Soloists and chorus seize their moments as they step into focus, while ensuring accomplished ensemble delivery overall. American tenor Michael Spyres lives up to the eulogies earned on stages around the world, relishing the all-but impossible hurdles that Donizetti cast at the clarion-voiced Gilbert Duprez, creator of Polyeucte. Spyres’ performance displays both elegance and dramatic heft, capped with an interpolated top E that sets one’s spine tingling.

His performance is offset with panache by Joyce El Khoury. The Canadian Lebanese soprano shows impeccable command of bel canto style, her finely-schooled phrasing underpinning her portrayal of Pauline, brought vividly to life. El-Khoury’s distinctive timbre and patrician musicality had me reminiscing over her illustrious predecessor, Sena Jurinac. A highlight of the recording is El-Khoury and Spyres, exultantly riding the crest to their great duet, O sainte mélodie (Track 59), which gives way to a blazing tutte finale.

Les Martyrs merits all the accolades that have been showered upon it since its release. As indeed does Opera Rara’s singular feat of scholarship, determination, and dedication, in bringing about the 2019 world premiere of Donizetti’s all-but-forgotten L’Ange de Nisida.

One of the first works the Italian composer set to work on, when he arrived in the French capital in 1838, L’Ange de Nisida was commissioned by the Théâtre de la Renaissance. Then the theatre went bankrupt in May 1840, and the creative process halted in its tracks. The ever-pragmatic composer recycled nearly half the material into the creation of his next piece, La favorite, which premiered at the Paris Opéra at the close of that year.

The Olympian task of assembling and creating a performing version of L’ange de Nisida – salute to Opera Rara’s indefatigable team - took more than a decade to bring off. Not least this achievement is reportedly due to the tireless work of musicologists Candida Mantica and Martin Fitzpatrick.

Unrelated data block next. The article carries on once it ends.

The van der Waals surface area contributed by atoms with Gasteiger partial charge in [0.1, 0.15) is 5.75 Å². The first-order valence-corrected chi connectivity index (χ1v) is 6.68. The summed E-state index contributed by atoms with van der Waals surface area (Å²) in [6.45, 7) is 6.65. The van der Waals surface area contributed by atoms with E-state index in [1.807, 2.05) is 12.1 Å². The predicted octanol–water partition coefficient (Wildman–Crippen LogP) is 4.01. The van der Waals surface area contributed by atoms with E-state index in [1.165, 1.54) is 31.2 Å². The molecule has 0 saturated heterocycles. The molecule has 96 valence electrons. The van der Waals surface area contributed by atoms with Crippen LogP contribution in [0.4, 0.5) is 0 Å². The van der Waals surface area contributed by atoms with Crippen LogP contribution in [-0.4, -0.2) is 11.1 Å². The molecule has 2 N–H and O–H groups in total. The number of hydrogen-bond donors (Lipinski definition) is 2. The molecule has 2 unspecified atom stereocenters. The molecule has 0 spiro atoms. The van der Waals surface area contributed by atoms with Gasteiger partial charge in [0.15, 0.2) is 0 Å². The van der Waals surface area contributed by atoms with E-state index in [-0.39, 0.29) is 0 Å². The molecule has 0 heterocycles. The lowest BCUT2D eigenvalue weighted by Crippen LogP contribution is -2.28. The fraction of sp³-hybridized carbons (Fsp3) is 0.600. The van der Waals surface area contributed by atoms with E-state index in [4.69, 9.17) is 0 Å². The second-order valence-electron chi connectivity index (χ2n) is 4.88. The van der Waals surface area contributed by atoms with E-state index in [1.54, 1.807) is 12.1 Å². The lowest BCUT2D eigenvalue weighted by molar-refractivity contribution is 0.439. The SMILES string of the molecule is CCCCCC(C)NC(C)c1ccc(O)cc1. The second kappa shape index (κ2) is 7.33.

There are marked plot parallels between L’ange and La favorite. The heroine of each is loved by rival suitors, sadly dying just as her chances of happiness and redemption can prevail. The redoubtable Ms El-Khoury again takes the title role lead, here essaying the character of Sylvia. She appears opposite the immensely-gifted young Korean tenor, David Junghoon Kim, with baritones Laurent Naouri and Vito Priante completing the roster of principals with distinction.

Elder conducts this richly attractive score with all the love and insight he brought to his previous projects. He imbues the work’s lighter passages with irrepressible buoyancy, buffering the characters’ moments of passionate emotion with a fine sense of empathy, as when he brings out sublimely beautiful playing from the Royal Opera House Orchestra horn section.

Newcomer David Junghoon Kim crowns his astonishingly accomplished rendering of the male lead, Leone, with an introspective ‘Hélas! Envolez-vous, beaux songes’; followed by a plangently executed phrase in the winds and strings.

El Khoury is simply wonderful throughout her demanding role. Her virtuoso account of her Act 3 aria, Frais ombrage, with its ensuing cabaletta, provokes a storm of applause from the ROH audience, whose exemplary silence throughout the duration of this live recording only adds to its frisson.

L’Ange de Nisida is a labour of love that cannot be praised too highly. – William Charlton-Perkins